Prof hits high notes on marimba at conference

Tristan Arnold

In Nashville, Tenn., the country music capital of the world, Michael Burritt, a Northwestern associate professor of percussion, added the sounds of marimba to the city’s guitar-rich past.

Thursday night Burritt performed his newly-composed “Concerto for Marimba and Chamber Orchestra” with the Northwestern University Chamber Orchestra and conductor Prof. Victor Yampolsky as part of the Percussive Arts Society International Conference. The four-day conference ends today at the Renaissance Hotel in Nashville. About 2,000 people were in attendance, Burritt estimated.

The marimba is a South American mallet-instrument similar to a xylophone, with wooden bars and a mellow tone.

“The orchestra played great. It was very exciting, and it was a great night for Northwestern,” Burritt said.

Burritt was asked by the Percussive Arts Society last year to play his then-in-progress concerto at the group’s annual convention. He approached Music Dean Toni-Marie Montgomery about bringing an orchestra to Nashville.

“(Montgomery) said, ‘Yeah. Let’s do it,'” Burritt said.

Yampolsky, who conducted the performance, said he was excited about the opportunity to perform with his colleague and has sought to infuse the works of American composers into the orchestral program’s repertoire. But he said that certain difficulties accompany the first performance of a composer’s first attempt at orchestral writing.

“The main reason it is very challenging is the notation,” Yampolsky said of the orchestral parts. “It’s not like (Burritt) wrote it, printed it, put it in front of conductor and it’s good to go.”

Throughout rehearsals, Yampolsky was in constant conference with Burritt, altering articulations and performance notes even during the final rehearsal Tuesday, one day before the orchestra boarded an 8 a.m. bus for Nashville.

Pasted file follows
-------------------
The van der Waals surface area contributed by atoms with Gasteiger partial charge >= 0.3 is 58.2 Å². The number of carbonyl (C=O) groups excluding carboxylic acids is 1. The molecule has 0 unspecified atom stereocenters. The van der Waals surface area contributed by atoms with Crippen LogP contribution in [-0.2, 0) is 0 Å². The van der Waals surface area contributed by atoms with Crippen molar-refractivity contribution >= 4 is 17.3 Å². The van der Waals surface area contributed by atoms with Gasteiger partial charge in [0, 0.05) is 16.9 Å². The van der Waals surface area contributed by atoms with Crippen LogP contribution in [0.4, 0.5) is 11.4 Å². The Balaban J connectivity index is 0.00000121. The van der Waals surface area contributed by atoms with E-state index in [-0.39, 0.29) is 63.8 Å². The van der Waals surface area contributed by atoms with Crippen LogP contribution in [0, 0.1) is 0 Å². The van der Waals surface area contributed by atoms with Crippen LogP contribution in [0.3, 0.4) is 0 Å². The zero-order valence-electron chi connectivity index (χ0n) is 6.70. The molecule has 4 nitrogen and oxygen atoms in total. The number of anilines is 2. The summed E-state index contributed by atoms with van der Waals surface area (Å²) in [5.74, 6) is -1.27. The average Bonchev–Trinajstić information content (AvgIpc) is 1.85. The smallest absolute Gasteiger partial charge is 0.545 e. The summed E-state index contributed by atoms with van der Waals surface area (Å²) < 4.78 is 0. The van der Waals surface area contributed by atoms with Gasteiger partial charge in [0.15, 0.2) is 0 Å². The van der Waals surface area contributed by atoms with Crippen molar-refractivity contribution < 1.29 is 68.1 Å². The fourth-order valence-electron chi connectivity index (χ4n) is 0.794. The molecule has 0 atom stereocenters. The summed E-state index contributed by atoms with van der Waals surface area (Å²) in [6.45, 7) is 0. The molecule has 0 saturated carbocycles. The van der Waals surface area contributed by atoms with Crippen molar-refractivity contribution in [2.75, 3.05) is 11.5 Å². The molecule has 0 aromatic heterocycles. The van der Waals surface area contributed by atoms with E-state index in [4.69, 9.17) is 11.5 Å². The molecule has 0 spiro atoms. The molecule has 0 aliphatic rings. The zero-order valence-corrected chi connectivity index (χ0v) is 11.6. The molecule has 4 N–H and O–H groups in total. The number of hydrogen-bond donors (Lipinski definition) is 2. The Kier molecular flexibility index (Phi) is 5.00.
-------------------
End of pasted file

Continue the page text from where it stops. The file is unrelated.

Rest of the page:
Burritt said he had wanted to write a concerto for marimba and orchestra for several years, and he thought the three-movement work went well when it was premiered last month.

“I think people have really liked it,” Burritt said. “I’m very thankful and excited about how the piece is going over.”

He said the first two movements of the concerto were written first as solo marimba works and later orchestrated for string orchestra and percussion. He said he also wanted to compose a marimba piece because he thinks the instrument is neglected by judges when percussionists compete against their violin- and piano-playing peers.

“It’s not easy for us to win concerto competitions, and I’d like to see marimbas do that,” Burritt said. “I wanted to write something for the marimba with an orchestra that would be a great vehicle for the instrument and that would help people when they want to do those kind of competitions.”

Burritt, well-known for his solo marimba compositions, said he sought to create a work that exploited the instrument’s qualities without alienating audiences who likely had never heard the instrument.

“You’ve got an instrument they’re not used to hearing, so you’re giving them something already that’s strange,” Burritt said. “I wanted to have a piece that was tonal, and yet had some teeth to it.”

Despite receiving an overwhelmingly positive response after three performances, Burritt remained humble.

“I don’t know that it’s a great piece of music, that’s not for me to judge,” he said. “I’m not a Beethoven, obviously, and that’s not what I’m trying to be.”

Reach Tristan Arnold at [email protected].